So, so Sweden at that, for some time really punched above its weight in terms of, of playing a constructive role for peace in the world. Now, a part of this was the refusal to join NATO. But what we’re seeing lately is a gradual, and I would say accelerating, process in which Sweden is slowly, and without a really honest, open democratic debate joining, de facto joining NATO. In 2016 there was a, Sweden signed an agreement, a so-called host support agreement with NATO, which allows U.S., or so-called allied forces, mainly U.S. forces, other NATO forces, to use Swedish territory in times of war or in times of crisis. It also gives, it’s also unclear to what extent these foreign military forces would have increased access to Swedish territory, also in times of peace, but through mechanisms often, often described with euphemisms, such as exercises, or rotational exercises and the like.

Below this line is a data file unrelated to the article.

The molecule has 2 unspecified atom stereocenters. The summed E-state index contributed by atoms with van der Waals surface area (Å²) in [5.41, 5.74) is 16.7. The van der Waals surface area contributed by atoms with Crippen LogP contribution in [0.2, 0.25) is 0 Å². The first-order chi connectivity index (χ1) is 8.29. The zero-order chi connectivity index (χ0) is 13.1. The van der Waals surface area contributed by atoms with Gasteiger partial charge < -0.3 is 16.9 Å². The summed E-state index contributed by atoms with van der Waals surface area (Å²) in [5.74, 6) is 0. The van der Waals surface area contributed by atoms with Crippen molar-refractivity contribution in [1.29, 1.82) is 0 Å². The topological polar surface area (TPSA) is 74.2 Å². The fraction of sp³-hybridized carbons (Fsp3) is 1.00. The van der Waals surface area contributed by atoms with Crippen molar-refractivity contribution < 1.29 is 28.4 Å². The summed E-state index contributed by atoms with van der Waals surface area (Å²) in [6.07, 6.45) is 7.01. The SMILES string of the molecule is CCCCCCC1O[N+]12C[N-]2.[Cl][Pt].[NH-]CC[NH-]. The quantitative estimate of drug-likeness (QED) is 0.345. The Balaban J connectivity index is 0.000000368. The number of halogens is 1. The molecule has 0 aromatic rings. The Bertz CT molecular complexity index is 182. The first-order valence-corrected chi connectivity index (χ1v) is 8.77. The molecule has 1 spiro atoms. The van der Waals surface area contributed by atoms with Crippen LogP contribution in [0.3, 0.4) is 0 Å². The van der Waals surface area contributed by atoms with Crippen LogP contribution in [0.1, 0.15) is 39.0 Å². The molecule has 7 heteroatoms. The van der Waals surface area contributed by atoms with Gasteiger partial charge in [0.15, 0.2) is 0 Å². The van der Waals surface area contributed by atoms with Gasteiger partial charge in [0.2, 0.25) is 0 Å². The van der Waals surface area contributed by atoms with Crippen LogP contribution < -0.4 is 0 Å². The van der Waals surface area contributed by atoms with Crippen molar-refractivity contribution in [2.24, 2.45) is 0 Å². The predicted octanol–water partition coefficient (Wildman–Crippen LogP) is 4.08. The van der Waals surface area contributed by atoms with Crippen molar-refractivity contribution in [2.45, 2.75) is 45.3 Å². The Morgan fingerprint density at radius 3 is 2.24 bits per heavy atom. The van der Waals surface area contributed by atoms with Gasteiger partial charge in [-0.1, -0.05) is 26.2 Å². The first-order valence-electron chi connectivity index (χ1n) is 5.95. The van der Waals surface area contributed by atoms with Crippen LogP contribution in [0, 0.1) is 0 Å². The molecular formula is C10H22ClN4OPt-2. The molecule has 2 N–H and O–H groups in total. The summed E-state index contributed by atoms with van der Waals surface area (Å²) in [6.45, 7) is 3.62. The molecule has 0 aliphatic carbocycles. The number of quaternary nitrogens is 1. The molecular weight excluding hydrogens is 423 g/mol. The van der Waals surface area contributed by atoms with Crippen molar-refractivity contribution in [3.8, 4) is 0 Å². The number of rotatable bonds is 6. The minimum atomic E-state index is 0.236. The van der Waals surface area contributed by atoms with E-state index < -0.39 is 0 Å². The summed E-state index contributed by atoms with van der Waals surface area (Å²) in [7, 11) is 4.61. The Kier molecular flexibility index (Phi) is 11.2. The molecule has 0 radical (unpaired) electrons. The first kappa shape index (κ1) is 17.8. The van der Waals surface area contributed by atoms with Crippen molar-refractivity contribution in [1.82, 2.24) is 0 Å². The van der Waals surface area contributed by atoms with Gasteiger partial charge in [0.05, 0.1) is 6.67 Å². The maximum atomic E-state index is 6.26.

And the importance of this is that Sweden has a very long coastline towards the Baltic Sea, which is the, the sea, the maritime area that separates Sweden and Scandinavia from Russia and the Baltic states. And so for a NATO that is, has during, since the Cold War been encircling Russia, closing in on Russia’s borders, increased NATO access to the Baltic Sea is something that is obviously seen as, considered as very threatening by the Russians.

BEN NORTON: Yeah, and then can we talk more about the increasing militarization inside Scandinavia? We know that in every year since 2011, Sweden has in fact increased its military expenditure. And last year in 2017, in fact, Sweden held its largest military exercise in 23 years. So clearly while there is this larger mounting campaign to try to pressure Sweden to join NATO, there’s also a remilitarization. Can you speak about this?